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Column: VEA Board, CEO address issues surrounding rate increase

Editor’s note: This column is from the Valley Electric Association Board of Directors and CEO Angela Evans.

By now many of Valley Electric Association’s members have read details on the rate increase and job reductions. We have tried to communicate to our members about the thorough review of the co-op’s operations following the interim appointment of CEO Angela Evans. The review consisted of re-evaluation of priorities, strategies, finances, budget, staffing, the scope of work performed by external consultants, and operational expense levels. Angela has continued to right-size the cooperative even after becoming permanent CEO.

Members have since asked us to explain “why is it that VEA is going to raise rates after the sale of the 230kV transmission line?” Some members have assumed that there must be missing funds from the transmission sale. The purpose of this letter is to address these very relevant questions.

Immediately upon appointing Ms. Evans as interim CEO, the Board engaged the accounting firm of Hinton Burdick to conduct a transitional audit of financial activities (internal controls, cash activity and expenditures) for the period of January 1, 2016 to July 31, 2018.

From the Board’s perspective, a forensic review of VEA’s financial activities was critical. Hinton Burdick found no wrongdoing or mismanagement of funds – including the funds resulting from the transmission sale. Specifically, as to the worry that there must be missing funds, Hinton Burdick found “No significant transactions lacking supporting documentation, or of an unidentifiable nature, were noted.”

A copy of the letter regarding the forensic audit can be found on the VEA website.

Now let’s talk about how VEA has managed the funds from the transmission sale.

In September 2016, the Board approved the sale of the 230 kV transmission line. The proceeds from the sale totaled $200.6 million. The numbers below account for every dollar of the proceeds and is based on the information that was audited by the third-party independent auditor:

230-kV (Cash at Close) – $200.6M

■ Payoff 230-kV Debt – ($80.9M)

■ 230 Sale Closing Costs – ($2.7M)

Net Cash to VEA – $116.9M

■ Held for VEA Foundation – ($5M)

■ Rate Stability Fund – ($30M)

■ Cash to Members – ($18.2M)

Remaining Cash to VEA – $63.8M

■ Purchase Power Agreement, June-2018 – ($59.9M)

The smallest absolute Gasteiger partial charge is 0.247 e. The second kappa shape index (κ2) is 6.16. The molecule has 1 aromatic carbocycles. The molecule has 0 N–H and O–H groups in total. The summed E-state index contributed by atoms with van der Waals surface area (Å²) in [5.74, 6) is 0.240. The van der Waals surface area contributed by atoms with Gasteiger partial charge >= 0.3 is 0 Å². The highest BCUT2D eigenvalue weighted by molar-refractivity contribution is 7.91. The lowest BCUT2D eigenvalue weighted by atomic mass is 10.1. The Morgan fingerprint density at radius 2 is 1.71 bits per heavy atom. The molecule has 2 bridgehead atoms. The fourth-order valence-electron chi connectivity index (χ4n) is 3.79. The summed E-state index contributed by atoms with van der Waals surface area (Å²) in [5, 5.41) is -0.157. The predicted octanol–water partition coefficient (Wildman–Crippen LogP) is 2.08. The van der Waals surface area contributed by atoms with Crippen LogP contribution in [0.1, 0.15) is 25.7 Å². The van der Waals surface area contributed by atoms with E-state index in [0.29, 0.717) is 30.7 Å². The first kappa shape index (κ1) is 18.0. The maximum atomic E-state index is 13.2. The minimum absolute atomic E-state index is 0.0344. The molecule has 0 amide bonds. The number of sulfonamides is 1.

NET PROCEEDS as of 31-December-2018 – $3.8M

Cash at Close. VEA received $200.6 million for the sale of the transmission sale to GridLiance West.

Transmission System Debt. Nearly $81 million was used to pay the outstanding debt on the transmission system.

Transaction Costs. Approximately $2.7 million in closing costs was paid to brokers, bankers, and lawyers who helped close the sale. (No proceeds were paid to any current or former employee of VEA as part of the closing costs.)

Net Cash to VEA. Nearly $117 million.

VEA Foundation. $5 million was set aside for a future community center. It was never the Board’s intent for VEA to lead the development of the community center even if the previous management wanted to provide such leadership. VEA will continue to support the committee’s work. Meantime, VEA pledged to contribute funds and property to the effort, when the project becomes a reality and when members are in agreement.

Rate Stability. $30 million was set aside to offset future rate increases.

Cash to members. $18.1 million. Most members received $579 following the sale, plus an additional check for patronage capital related to the sale.

Remaining Cash (as of Dec. 31, 2017). Nearly $64 million. Used to fund 2018 operations, repayment of additional debt, and the buyout of our base load purchase power agreement.

Purchase Power Agreement. Approximately $60 million. With approval from the Board, VEA used the $30 million rate stability fund in addition to approximately $29 million of the remaining cash to buy down long-term power contracts that were not favorable to VEA. VEA kept energy rates stable during the recession of 2008 and the decade-long recovery by managing the Co-op’s power purchase contracts.

In order to keep rates from rising to member-consumers during the recession, the cost of expensive power supply contracts was pushed into the future. This strategy used by the previous CEO, known as “blend and extend,” involves maintaining power at lower rates for a period of time with a requirement to pay much higher power prices in the future. Examination of energy prices showed that pricing using the blend and extend mechanism was no longer a good deal.

Unless we exited this contract in 2018, we would experience energy price increases from $50/MWh to $69/MWh in 2019. It cost nearly $60 million to exit contracts, but the savings range from $359,100 to $371,070 per month currently, and into the foreseeable future, depending on kilo-watt hour consumption. The new power deal started delivering of power in June 2018 and cost us $35.75 MWh, or slightly more than half the cost of the power that was scheduled to be delivered to VEA this year.

At Valley Electric Association we have refocused our mission to demonstrate that we are committed to improving the quality of life of our communities and pledge to empower our communities to achieve their potential. We will continue to reliably serve our communities in the spirit of the Seven Cooperative Principles.

Ken Derschan is President of the VEA Board of Directors, Angela Evans is CEO, David Hall is director Amargosa Valley, Richard Johnson is director Beatty, John Maurer is director Fish Lake, David Dawson is director Pahrump Valley North and Pete Gazsy is director Pahrump Valley South.

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